By and large, Congress has given up on hopes of Egypt improving its democratic record anytime soon. Instead, the $1.3 billion in annual security assistance aims to help Cairo battle the Islamic State and prevent other partners, such as Russia, from filling the void.

There is a growing sense however that other countries in the region are more “deserving” of American taxpayers’ support. That could impact the $150 million in economic aid the Obama administration had planned for Egypt this coming year, with Tunisia often mentioned as a better candidate for at least some of that money.

RCW: Are congressional critics of the Iran nuclear agreement in a holding pattern until the next administration, or do they have a plan of attack against the Islamic Republic?

Republican leaders in both the House and Senate certainly want to act on Iran; the fact that the House and Senate held no fewer than three hearings this week alone on the deal and its implementation should attest to that. But they have also made it pretty clear that they want to do so with at least token bipartisan support, which is also a priority for AIPAC after last year’s bruising fight over the nuclear agreement.

Top Republicans and Democrats on the House Foreign Affairs and Senate Foreign Relations panels have been working together for months to come up with compromise legislation to slap new sanctions on Iran for its ballistic missile tests. There’s also broad agreement to renew the soon-to-expire Iran Sanctions Act, which would allow the United States to “snap back” sanctions on the vital energy sector if Tehran violates the nuclear deal.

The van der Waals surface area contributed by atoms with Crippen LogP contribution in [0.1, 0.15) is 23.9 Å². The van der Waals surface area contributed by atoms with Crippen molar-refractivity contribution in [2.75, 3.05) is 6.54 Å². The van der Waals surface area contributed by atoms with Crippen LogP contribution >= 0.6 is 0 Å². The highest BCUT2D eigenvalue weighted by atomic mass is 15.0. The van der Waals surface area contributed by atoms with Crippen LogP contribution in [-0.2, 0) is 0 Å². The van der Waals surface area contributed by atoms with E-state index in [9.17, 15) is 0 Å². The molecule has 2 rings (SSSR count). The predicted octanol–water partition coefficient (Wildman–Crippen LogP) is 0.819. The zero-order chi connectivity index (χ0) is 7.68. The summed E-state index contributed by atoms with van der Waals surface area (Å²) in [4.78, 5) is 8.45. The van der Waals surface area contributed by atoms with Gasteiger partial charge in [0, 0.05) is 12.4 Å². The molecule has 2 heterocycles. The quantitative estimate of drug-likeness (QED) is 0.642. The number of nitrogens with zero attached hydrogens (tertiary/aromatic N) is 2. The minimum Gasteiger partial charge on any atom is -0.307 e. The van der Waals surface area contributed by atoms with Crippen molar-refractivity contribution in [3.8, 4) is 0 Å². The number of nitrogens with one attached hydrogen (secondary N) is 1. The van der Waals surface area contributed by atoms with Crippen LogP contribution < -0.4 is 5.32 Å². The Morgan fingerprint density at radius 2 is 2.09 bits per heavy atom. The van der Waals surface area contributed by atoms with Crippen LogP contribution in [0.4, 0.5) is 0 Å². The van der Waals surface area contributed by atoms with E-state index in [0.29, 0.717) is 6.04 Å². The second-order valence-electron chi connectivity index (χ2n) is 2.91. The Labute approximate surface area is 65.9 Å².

Will the two parties reach that sweet spot that satisfies hawkish Republicans without risking a presidential veto that could kill the bill and further polarize the debate over the Iran deal? Only time will tell.

RCW: Describe Congress’s role in Syria policymaking. Defense Sec. Ash Carter recently accused Congress of micromanaging the Pentagon’s efforts there. How accurate is that charge?

Congress’s role is now almost purely reactive. Proactive efforts to try to get the Obama administration to create a no-fly zone or create a safe haven for Christians and other minorities have gone nowhere, and lawmakers have been left with the option of signing on the dotted line -- or not.

Many of them are wary of handing the administration a blank check however, especially after the fiasco of the Pentagon’s first train-and-equip mission -- hence Carter’s admonishment. That’s why they keep asking uncomfortable questions (How are the rebels getting vetted? What happens if Assad’s forces attack them?) and want to preserve some oversight over how appropriated money gets moved around from one training program to another.